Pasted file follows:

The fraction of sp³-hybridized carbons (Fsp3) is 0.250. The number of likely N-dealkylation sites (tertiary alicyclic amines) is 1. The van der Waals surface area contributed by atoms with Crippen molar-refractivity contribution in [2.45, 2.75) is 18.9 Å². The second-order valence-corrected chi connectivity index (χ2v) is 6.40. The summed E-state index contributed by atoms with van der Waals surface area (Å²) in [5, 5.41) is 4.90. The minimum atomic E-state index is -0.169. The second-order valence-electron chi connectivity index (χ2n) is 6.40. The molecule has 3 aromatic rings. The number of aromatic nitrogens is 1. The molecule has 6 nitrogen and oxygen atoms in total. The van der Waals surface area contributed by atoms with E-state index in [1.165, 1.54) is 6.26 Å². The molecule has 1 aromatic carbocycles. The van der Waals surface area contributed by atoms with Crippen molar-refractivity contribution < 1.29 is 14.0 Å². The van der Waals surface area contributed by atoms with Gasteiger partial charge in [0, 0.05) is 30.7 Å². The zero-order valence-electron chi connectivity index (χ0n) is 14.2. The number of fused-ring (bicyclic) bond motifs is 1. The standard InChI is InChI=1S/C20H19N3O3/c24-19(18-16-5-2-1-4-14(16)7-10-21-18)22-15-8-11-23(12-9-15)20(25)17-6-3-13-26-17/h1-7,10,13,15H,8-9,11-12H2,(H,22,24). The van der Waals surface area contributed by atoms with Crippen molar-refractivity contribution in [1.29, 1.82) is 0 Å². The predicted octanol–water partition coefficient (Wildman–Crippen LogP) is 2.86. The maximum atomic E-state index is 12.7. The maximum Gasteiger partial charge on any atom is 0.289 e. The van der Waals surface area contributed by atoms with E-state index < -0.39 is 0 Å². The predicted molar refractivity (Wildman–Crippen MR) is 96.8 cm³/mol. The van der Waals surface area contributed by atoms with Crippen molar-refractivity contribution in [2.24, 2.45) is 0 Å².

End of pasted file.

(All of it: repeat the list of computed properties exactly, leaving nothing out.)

The fraction of sp³-hybridized carbons (Fsp3) is 0.250. The number of likely N-dealkylation sites (tertiary alicyclic amines) is 1. The van der Waals surface area contributed by atoms with Crippen molar-refractivity contribution in [2.45, 2.75) is 18.9 Å². The second-order valence-corrected chi connectivity index (χ2v) is 6.40. The summed E-state index contributed by atoms with van der Waals surface area (Å²) in [5, 5.41) is 4.90. The minimum atomic E-state index is -0.169. The second-order valence-electron chi connectivity index (χ2n) is 6.40. The molecule has 3 aromatic rings. The number of aromatic nitrogens is 1. The molecule has 6 nitrogen and oxygen atoms in total. The van der Waals surface area contributed by atoms with E-state index in [1.165, 1.54) is 6.26 Å². The molecule has 1 aromatic carbocycles. The van der Waals surface area contributed by atoms with Crippen molar-refractivity contribution < 1.29 is 14.0 Å². The van der Waals surface area contributed by atoms with Gasteiger partial charge in [0, 0.05) is 30.7 Å². The zero-order valence-electron chi connectivity index (χ0n) is 14.2. The number of fused-ring (bicyclic) bond motifs is 1. The standard InChI is InChI=1S/C20H19N3O3/c24-19(18-16-5-2-1-4-14(16)7-10-21-18)22-15-8-11-23(12-9-15)20(25)17-6-3-13-26-17/h1-7,10,13,15H,8-9,11-12H2,(H,22,24). The van der Waals surface area contributed by atoms with Crippen molar-refractivity contribution in [1.29, 1.82) is 0 Å². The predicted octanol–water partition coefficient (Wildman–Crippen LogP) is 2.86. The maximum atomic E-state index is 12.7. The maximum Gasteiger partial charge on any atom is 0.289 e. The van der Waals surface area contributed by atoms with E-state index < -0.39 is 0 Å². The predicted molar refractivity (Wildman–Crippen MR) is 96.8 cm³/mol. The van der Waals surface area contributed by atoms with Crippen molar-refractivity contribution in [2.24, 2.45) is 0 Å².